Every Saturday we hope to share with you our thoughts on reading and books. We thought that it would be good practice to reflect on our reading lives and our thoughts about reading in general. While on occasion, we would feature a few books in keeping with this, there would be a few posts where we will just write about our thoughts on read-alouds, libraries, reading journals, upcoming literary conferences, books that we are excited about, and just book love miscellany in general.
When I reserved books for our current bimonthly theme – Grey and Golden, Young and Fleeting – I wasn’t sure which books would go well together. As I was sorting them several weeks ago, I found two that not only go together but also are good resources on the delicate subject of memory loss. The following passages were taken from the National Institute of Aging (NIA):
Alzheimer’s disease is an irreversible, progressive brain disease that slowly destroys memory and thinking skills, and eventually even the ability to carry out the simplest tasks. In most people with Alzheimer’s, symptoms first appear after age 65. Estimates vary, but experts suggest that as many as 5 million Americans age 65 and older may have Alzheimer’s disease.
Alzheimer’s disease is the most common cause of dementia among older people. Dementia is the loss of cognitive functioning—thinking, remembering, and reasoning—and behavioral abilities, to such an extent that it interferes with a person’s daily life and activities. Dementia ranges in severity from the mildest stage, when it is just beginning to affect a person’s functioning, to the most severe stage, when the person must depend completely on others for basic activities of daily living.
I work at a nursing home and I encounter a lot of residents who have dementia and/or Alzheimer’s. People often use the terms interchangeably. It should be noted, however, that dementia is the umbrella term for symptoms that include cognitive impairment and memory loss. Illnesses like Alzheimer’s, Huntington’s, and Parkinson’s can cause dementia. Although I’ve interacted with people who are suffering from brain disease, I know very little about it. I’ve read from the Alzheimer’s Association that almost two-thirds of Americans with Alzheimer’s are women. Interestingly, the books I am going to share with you today feature two grandfathers who have memory loss.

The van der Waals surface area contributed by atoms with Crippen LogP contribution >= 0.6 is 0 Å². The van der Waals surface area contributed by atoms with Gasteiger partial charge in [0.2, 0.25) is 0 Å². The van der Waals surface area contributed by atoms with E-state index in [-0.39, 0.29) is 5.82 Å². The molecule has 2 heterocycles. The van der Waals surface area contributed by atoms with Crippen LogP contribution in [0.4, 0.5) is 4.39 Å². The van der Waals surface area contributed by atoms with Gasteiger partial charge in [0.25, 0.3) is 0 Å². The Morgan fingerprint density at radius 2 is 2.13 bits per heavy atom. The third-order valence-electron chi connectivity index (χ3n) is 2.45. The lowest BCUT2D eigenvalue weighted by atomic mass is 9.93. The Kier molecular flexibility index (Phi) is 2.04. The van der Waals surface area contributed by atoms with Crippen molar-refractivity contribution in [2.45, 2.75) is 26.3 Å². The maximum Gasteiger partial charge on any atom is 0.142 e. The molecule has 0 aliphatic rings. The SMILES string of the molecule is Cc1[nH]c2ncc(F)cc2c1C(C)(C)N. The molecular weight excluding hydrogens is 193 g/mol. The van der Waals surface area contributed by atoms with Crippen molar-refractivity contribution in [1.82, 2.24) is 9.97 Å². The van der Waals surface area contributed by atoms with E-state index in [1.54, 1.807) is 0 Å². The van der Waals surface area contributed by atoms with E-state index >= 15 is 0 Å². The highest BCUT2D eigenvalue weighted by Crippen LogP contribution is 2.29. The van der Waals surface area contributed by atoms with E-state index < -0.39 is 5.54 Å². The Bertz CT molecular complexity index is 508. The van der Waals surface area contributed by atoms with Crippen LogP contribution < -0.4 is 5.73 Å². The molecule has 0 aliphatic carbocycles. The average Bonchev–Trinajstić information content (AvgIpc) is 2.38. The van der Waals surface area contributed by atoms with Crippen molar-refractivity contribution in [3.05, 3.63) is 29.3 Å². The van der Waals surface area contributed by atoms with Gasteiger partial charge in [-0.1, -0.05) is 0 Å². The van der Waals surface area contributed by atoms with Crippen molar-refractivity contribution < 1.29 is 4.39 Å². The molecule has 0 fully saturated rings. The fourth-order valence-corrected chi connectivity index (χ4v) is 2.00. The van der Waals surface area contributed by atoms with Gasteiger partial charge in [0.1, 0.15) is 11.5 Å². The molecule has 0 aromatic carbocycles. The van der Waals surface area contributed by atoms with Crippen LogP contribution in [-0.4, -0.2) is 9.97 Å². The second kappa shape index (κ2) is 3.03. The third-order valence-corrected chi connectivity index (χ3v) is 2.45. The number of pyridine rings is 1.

Written by: Maria Shriver
Illustrated by: Sandra Speidel
Published by: Little, Brown, and Company and Warner Books (2004)
Book borrowed from Wayne County Public Library.
Maria Shriver teamed up with Sandra Speidel to narrate the story of a young girl named Kate and her grandfather. Kate’s Grandpa was a “one of a kind character.” He loved telling stories and was just full of life. However, during one of her visits, Kate noticed that Grandpa was repeating the same stories and kept asking questions over and over. At one point, Grandpa couldn’t remember the storytelling he did. One day, Kate heard Grandpa yelling and saw him throw books and slam the door. Grandpa’s odd behavior made Grandma cry. Kate was scared that something awful was happening to Grandpa. Kate decided to ask her mother about it. With tears in her eyes, Kate’s mother explained that Grandpa was diagnosed with Alzheimer’s.
Kate was stunned. Her grandpa had Alz’s-something-or-other. What did that mean for him? For her grandma? For her mom? For their family? How would she explain this to her brothers and sister? Kate’s mind raced. She had so many questions, so many feelings, so many fears.
While I have not read other books written by Maria Shriver – What’s Heaven?, What’s Wrong with Timmy?, and Ten Things I Wish I’d Known Before I Went Out into the Real World – I can imagine how beautiful and poignant they all must be. In What’s Happening to Grandpa?, Maria Shriver guides and teaches readers about Alzheimer’s through the loving and encouraging words uttered by Kate’s mother. I like how love, respect, and family support were stressed in the book. Three pages were dedicated to explaining Alzheimer’s and what family members can do to help. The book is heartwarming and encouraging, and it helps children cope with the issues of aging and memory loss.